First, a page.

The Food and Drug Administration said yesterday that 359 million blood glucose test strips are being recalled for giving faulty readings. The government agency is working with Abbott Diabetes Care to facilitate pulling the defective strips from the market, which may make blood glucose levels look lower than they really are. The faulty strips were sold in retail stores in the U.S. and Puerto Rico, and were manufactured between January and May of 2010.
The affected glucose test strips are sold under a variety of brand names: MediSense Optium, Precision Xceed Pro, Precision Xtra, Optium, Optium EZ, and ReliOn Ultima blood glucose monitoring systems.
The incorrect readings “can lead users to try to raise their blood glucose when it is unnecessary or to fail to treat elevated blood glucose due to a falsely low reading,” says the FDA, “both scenarios pose health risks.”
The FDA said yesterday that listeria has been found in a now closed food precessing plant in Texas. The Texas Department of State Health found the bacteria in chopped celery, leading to an order to close the plant on October 10th, and recall all food shipped from the plant since January.
A spokesperson for the department said that four people have died from listeriosis after eating celery that had been processed by the SanGar plant. Authorities are investigating a total of 10 cases over the past eight months. CNN reports that the FDA found the bacteria in multiple locations within the plant, and the samples “matches the DNA fingerprint of the clinical cases of listeriosis reported by the Texas Department of State Health Services.”
SanGar says they hired an independent service to test the plant, and that those results came back negative. “The FDA and the state have not turned over to us the documentation supporting their findings,” SanGar attorney Jason Galvan said. “We cannot comment on these most recent findings until the documentation is provided for independent evaluation by our experts.” He also says the entire facility has been cleaned. The company hopes it can go back into production soon.
In more food recall news, this time frozen vegetables are being pulled from shelves and consumers are warned to review the items in their homes to return for refund. The voluntary recall by Pictsweet Co., reports CNN.com, was not prompted by any injury reports, only a preventative step. These frozen vegetables may have glass fragments in the packages.
Important Recall Details:
- Store-brand frozen vegetables: Kroger brand and Great Value brand
- Frozen vegetables sold in Kroger and Wal-Mart stores nationwide
- May contain glass fragments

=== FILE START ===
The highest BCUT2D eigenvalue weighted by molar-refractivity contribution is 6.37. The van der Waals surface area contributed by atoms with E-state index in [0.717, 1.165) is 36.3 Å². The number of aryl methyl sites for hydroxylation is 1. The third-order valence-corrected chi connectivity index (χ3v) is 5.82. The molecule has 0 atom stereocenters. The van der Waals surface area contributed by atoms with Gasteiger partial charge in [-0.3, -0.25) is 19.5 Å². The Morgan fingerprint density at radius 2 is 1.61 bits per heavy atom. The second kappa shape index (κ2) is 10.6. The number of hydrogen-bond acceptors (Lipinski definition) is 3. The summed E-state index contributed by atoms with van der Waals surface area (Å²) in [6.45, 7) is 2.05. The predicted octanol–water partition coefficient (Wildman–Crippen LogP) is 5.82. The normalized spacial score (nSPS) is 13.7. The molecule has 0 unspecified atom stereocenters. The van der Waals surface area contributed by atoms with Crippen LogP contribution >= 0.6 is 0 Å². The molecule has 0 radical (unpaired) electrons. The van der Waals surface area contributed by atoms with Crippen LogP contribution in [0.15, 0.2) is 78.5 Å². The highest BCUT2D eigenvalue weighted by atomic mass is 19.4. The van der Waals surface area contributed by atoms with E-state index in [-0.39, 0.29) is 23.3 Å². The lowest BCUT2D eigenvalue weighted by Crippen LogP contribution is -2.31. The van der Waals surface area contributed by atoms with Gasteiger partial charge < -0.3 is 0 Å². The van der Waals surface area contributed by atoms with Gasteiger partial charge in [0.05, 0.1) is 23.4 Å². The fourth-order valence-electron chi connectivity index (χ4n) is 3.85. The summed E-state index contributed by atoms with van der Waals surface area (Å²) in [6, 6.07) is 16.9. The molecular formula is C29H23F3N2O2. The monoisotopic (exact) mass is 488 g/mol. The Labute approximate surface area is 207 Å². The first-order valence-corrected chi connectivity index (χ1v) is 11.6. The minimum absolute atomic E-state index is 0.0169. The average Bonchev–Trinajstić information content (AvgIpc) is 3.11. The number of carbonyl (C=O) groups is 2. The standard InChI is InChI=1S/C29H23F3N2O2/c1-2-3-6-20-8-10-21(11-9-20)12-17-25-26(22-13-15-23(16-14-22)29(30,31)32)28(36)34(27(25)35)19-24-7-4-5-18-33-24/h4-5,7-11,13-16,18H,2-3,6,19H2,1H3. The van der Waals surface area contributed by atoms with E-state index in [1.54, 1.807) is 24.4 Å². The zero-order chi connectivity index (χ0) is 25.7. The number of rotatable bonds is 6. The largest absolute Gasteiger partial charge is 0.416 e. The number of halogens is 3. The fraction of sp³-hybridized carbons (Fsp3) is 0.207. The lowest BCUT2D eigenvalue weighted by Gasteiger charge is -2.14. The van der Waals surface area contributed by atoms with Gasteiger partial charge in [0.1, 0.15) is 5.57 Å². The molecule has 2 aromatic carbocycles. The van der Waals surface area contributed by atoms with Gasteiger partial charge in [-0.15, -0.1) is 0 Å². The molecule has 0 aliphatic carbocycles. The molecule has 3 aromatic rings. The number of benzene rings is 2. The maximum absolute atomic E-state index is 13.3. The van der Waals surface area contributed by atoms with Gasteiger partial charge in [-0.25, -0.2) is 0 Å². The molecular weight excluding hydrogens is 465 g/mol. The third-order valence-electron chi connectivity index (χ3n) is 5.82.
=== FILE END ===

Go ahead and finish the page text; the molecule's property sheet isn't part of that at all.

- Return recalled packages to retailer for full refund
- Kroger 12-ounce Green Peas (UPC 11110 89736). Production Codes of 1440BU, 1440BV, 1440BW, and 1600BD.
- Kroger 12-ounce Peas and Carrots (UPC 11110 89741). Production Codes of 1960BD and 1960BE.
- Great Value 12-ounce Steamable Sweet Peas (UPC 78742 08369). Best by dates of July 20, 2012; July 21, 2012.
- Great Value 12-ounce Steamable Mixed Vegetables (UPC 78742 08026). Best by date of July 15, 2012. (more…)
The Food and Drug Administraion announced today that the weight loss drug Meridia (sibutramine) will be pulled off the market today. The drug’s maker has voluntarily agreed to stop selling the Meridia after studies show it causes an increased risk of heart attack and stroke.
“Meridia’s continued availability is not justified when you compare the very modest weight loss that people achieve on this drug to their risk of heart attack or stroke,” said Dr. John Jenkins, M.D., director of the Office of New Drugs in the FDA‘s Center for Drug Evaluation and Research. “Physicians are advised to stop prescribing Meridia to their patients and patients should stop taking this medication. Patients should talk to their health care provider about alternative weight loss and weight loss maintenance programs.”
UPDATE: If you’re still having trouble contacting Similac, join the rest of us. Luckily, we’ve tracked down the following lot numbers that seem to be on the recall list: 66128RB6, 61251 RB6,
61347RB, 84314 RB, 85454 T2, 86580 T20, 88137T20, 90372T20, 87932T20, 88136T20, 91433t20
Wednesday, September 22nd, 2010 Abbott Laboratories, Inc. has issued a voluntary recall of nearly 5 million Similac products. Have you been affected by this recall? For most of us, there’s still no way of knowing for sure. Similac has setup a website and a phone number (800-986-8850) dedicated to helping consumers find out if their product has been recalled.